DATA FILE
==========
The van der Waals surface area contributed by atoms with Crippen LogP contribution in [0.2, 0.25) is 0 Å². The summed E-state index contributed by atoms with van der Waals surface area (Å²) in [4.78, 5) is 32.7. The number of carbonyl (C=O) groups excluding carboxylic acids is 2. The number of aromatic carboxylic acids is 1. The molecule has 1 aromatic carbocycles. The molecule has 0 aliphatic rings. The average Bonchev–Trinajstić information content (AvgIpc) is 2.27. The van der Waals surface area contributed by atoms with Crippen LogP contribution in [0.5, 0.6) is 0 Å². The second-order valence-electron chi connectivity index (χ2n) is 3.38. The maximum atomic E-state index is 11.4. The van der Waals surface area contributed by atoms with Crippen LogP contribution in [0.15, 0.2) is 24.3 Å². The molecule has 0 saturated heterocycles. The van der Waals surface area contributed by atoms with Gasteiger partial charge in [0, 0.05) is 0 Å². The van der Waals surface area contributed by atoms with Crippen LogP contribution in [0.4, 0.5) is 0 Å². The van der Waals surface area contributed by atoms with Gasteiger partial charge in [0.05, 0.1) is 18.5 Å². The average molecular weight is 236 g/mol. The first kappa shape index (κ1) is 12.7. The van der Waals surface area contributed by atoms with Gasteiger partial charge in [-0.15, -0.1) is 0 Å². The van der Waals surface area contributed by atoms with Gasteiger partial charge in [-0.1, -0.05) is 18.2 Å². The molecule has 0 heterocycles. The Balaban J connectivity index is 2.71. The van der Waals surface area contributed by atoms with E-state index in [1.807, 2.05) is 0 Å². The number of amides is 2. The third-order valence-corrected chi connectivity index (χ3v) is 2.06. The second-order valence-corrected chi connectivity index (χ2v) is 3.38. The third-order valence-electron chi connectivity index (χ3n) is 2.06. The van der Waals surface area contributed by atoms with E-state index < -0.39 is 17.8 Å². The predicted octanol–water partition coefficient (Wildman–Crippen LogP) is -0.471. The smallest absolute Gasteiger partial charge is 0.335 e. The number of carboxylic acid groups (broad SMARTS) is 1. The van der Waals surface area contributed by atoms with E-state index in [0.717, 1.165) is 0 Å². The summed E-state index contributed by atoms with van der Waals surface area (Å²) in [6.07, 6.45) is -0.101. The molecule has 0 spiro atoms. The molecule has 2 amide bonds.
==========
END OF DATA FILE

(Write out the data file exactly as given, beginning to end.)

The van der Waals surface area contributed by atoms with Crippen LogP contribution in [0.2, 0.25) is 0 Å². The summed E-state index contributed by atoms with van der Waals surface area (Å²) in [4.78, 5) is 32.7. The number of carbonyl (C=O) groups excluding carboxylic acids is 2. The number of aromatic carboxylic acids is 1. The molecule has 1 aromatic carbocycles. The molecule has 0 aliphatic rings. The average Bonchev–Trinajstić information content (AvgIpc) is 2.27. The van der Waals surface area contributed by atoms with Crippen LogP contribution in [0.5, 0.6) is 0 Å². The second-order valence-electron chi connectivity index (χ2n) is 3.38. The maximum atomic E-state index is 11.4. The van der Waals surface area contributed by atoms with Crippen LogP contribution in [0.15, 0.2) is 24.3 Å². The molecule has 0 saturated heterocycles. The van der Waals surface area contributed by atoms with Gasteiger partial charge in [0, 0.05) is 0 Å². The van der Waals surface area contributed by atoms with Crippen LogP contribution in [0.4, 0.5) is 0 Å². The van der Waals surface area contributed by atoms with Gasteiger partial charge in [0.05, 0.1) is 18.5 Å². The average molecular weight is 236 g/mol. The first kappa shape index (κ1) is 12.7. The van der Waals surface area contributed by atoms with Gasteiger partial charge in [-0.15, -0.1) is 0 Å². The van der Waals surface area contributed by atoms with Gasteiger partial charge in [-0.1, -0.05) is 18.2 Å². The molecule has 0 heterocycles. The Balaban J connectivity index is 2.71. The van der Waals surface area contributed by atoms with E-state index in [1.807, 2.05) is 0 Å². The number of amides is 2. The third-order valence-corrected chi connectivity index (χ3v) is 2.06. The second-order valence-corrected chi connectivity index (χ2v) is 3.38. The third-order valence-electron chi connectivity index (χ3n) is 2.06. The van der Waals surface area contributed by atoms with E-state index < -0.39 is 17.8 Å². The predicted octanol–water partition coefficient (Wildman–Crippen LogP) is -0.471. The smallest absolute Gasteiger partial charge is 0.335 e. The number of carboxylic acid groups (broad SMARTS) is 1. The van der Waals surface area contributed by atoms with E-state index in [0.717, 1.165) is 0 Å². The summed E-state index contributed by atoms with van der Waals surface area (Å²) in [6.07, 6.45) is -0.101. The molecule has 0 spiro atoms. The molecule has 2 amide bonds.